Because the plaintiffs are asking for enforcement of the Secretary's regulations, it could be a claim eminently suitable to the exhaustion mandate. See Mercer v. Birchman, 700 F.2d 828 (2d Cir.1983). Addressing the impropriety of mandamus review, the court in Mercer noted the vindication afforded the plaintiffs through administrative channels. (For purposes of discussion, we find the finality requirement of section 205(g) similar to the lack-of-adequate remedies prerequisite to mandamus relief.) However, there are critical distinctions between the facts of the case at bar and those presented to the Second Circuit in Mercer. Here we are presented with an established policy, not an aberrational deviation from agency procedure. Moreover, the irregularity is not even addressed on appeal, whereas in Mercer the deviation was rectified
Finding jurisdiction under section 205(g) obviates the need for an extended discussion of jurisdiction under the All Writs Act. However, we conclude that the facts presented an appropriate situation for the assertion of mandamus jurisdiction. We do so largely on the strength of the reasoning by our sister circuit in Ellis v. Blum, 643 F.2d 68, 78-82 (2d Cir.1981) (Friendly, J.) (mandamus jurisdiction to review state policy allegedly conflicting with federal regulations). See also Ringer v. Schweiker, 697 F.2d 1291 (9th Cir.1982), cert. granted sub nom. Heckler v. Ringer, --- U.S. ----, 103 S.Ct. 3535, 77 L.Ed.2d 1386 (1983); Dietsch v. Schweiker, 700 F.2d 865 (2d Cir.1983) (mandamus jurisdiction over challenge to Secretary's procedures); Elliott v. Weinberger, 564 F.2d 1219, 1225-27 (9th Cir.1977), aff'd in part on other grounds sub nom. Califano v. Yamasaki, 442 U.S. 682, 99 S.Ct. 2545, 61 L.Ed.2d 176 (1979) (mandamus jurisdiction where claim raised constitutional issues collateral to substantive benefits and involved no discretion of Secretary); Ryan v. Shea, 525 F.2d 268, 271-72 (10th Cir.1975) (mandamus jurisdiction to review collateral, constitutional issue); Kennedy v. Harris, 87 F.R.D. 372 (S.D.Cal.1980); cf. Mercer v. Birchman, 700 F.2d 828 (2d Cir.1983) (court denied mandamus relief to claimants alleging denial of their right to be heard; however, lack of jurisdiction was not premised on preclusive effect of Sec. 205(h) but because facts did not support use of extraordinary writ, exhaustion not futile, procedural defects were acknowledged to be aberrational and ultimately were corrected on appeal, as claimants had reason to believe they would be when they filed suit); Smith & Doe v. Schweiker, Civ. No. 79-244 (D.Vt. July 29, 1982 & Sept. 1, 1982) (challenging Vermont method of determining current disability, plaintiffs asserted a constitutional right to have "medical improvements" be a factor; court denied mandamus relief because plaintiffs had not exhausted their administrative remedies, nor was case appropriate for waiver; claim was not collateral to benefits claim; exhaustion was not futile; damages not potentially irreparable). In essence, plaintiffs allege that a factual determination, required by law to be made, has been supplanted by a presumption. A writ of mandamus would not rule on the outcome of the factual determination, but merely would compel the same to be made lawfully. Thus the claim raised is procedural in nature and the order would not infringe the Secretary's duly delegated authority to make the eligibility determinations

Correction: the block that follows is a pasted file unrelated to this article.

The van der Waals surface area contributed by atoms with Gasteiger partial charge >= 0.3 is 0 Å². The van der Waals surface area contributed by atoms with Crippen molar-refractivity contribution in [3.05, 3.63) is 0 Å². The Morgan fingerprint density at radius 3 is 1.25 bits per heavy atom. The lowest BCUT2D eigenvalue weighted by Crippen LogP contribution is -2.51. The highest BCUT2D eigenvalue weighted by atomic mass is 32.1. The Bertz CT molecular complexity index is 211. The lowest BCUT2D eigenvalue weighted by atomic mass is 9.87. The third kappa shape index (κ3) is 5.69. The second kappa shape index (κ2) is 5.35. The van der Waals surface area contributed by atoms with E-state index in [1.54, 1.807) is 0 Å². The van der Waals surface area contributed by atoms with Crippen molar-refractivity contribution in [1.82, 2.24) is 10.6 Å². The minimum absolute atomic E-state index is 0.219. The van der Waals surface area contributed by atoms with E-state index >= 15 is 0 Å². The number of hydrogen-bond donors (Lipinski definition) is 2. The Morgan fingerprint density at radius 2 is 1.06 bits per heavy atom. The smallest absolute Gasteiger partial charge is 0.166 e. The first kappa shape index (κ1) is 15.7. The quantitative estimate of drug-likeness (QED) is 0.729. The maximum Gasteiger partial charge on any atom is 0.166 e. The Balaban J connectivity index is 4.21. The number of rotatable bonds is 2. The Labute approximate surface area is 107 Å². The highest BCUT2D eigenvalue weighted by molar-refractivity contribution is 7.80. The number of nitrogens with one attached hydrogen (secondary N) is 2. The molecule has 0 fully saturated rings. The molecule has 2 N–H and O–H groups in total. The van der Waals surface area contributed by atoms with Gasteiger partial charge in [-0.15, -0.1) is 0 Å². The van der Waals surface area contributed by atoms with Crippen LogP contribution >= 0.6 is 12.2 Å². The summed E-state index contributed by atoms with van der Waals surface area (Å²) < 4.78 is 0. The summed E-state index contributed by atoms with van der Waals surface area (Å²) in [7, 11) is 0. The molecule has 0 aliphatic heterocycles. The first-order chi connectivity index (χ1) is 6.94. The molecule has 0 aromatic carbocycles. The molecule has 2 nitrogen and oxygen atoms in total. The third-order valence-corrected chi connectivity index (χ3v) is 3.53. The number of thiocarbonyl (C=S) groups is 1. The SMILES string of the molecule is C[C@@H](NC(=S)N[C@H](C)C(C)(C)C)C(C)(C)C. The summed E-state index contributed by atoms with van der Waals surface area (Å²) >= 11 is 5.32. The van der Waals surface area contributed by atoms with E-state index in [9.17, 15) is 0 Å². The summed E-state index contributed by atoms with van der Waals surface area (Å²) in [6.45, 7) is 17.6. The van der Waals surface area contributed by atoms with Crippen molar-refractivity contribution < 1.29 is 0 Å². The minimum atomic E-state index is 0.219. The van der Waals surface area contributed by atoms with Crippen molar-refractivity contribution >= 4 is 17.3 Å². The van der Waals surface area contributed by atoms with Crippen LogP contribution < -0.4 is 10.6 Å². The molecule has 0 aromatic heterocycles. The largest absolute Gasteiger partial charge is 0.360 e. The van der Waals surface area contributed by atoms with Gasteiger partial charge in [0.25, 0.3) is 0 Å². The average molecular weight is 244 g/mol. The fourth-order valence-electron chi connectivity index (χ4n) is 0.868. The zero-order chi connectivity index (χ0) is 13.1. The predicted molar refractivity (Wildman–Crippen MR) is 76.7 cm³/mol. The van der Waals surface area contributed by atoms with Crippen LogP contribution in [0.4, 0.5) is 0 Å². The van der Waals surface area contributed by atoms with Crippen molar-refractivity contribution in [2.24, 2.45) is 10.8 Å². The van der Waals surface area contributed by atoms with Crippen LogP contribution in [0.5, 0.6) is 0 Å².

The Secretary contends the award of benefits is impermissible because Sec. 205(i), 42 U.S.C. Sec. 405(i) (1976) predicates payment on a final determination by the agency or a court of competent jurisdiction. This position has been rejected. See Belles v. Schweiker, 720 F.2d 509-, (8th Cir.1983); see also Day v. Schweiker, 685 F.2d 19 (2d Cir.1982), cert. granted sub nom. Heckler v. Day, --- U.S. ----, 103 S.Ct. 1873, 76 L.Ed.2d 806 (1983) on the grounds that the limitation in Sec. 205(i) is geared toward the usual benefit claim situation. In situations such as here, where a procedural irregularity has been found to have affected the termination, the court retains its usual remedial powers and remedial payments are not precluded. We also note the effect of a recent amendment to the Social Security Act, 42 U.S.C. Sec. 423 as amended by Pub.L. No. 97-455, 96 Stat. 2498 (continued benefits for Title II beneficiaries pending appeal)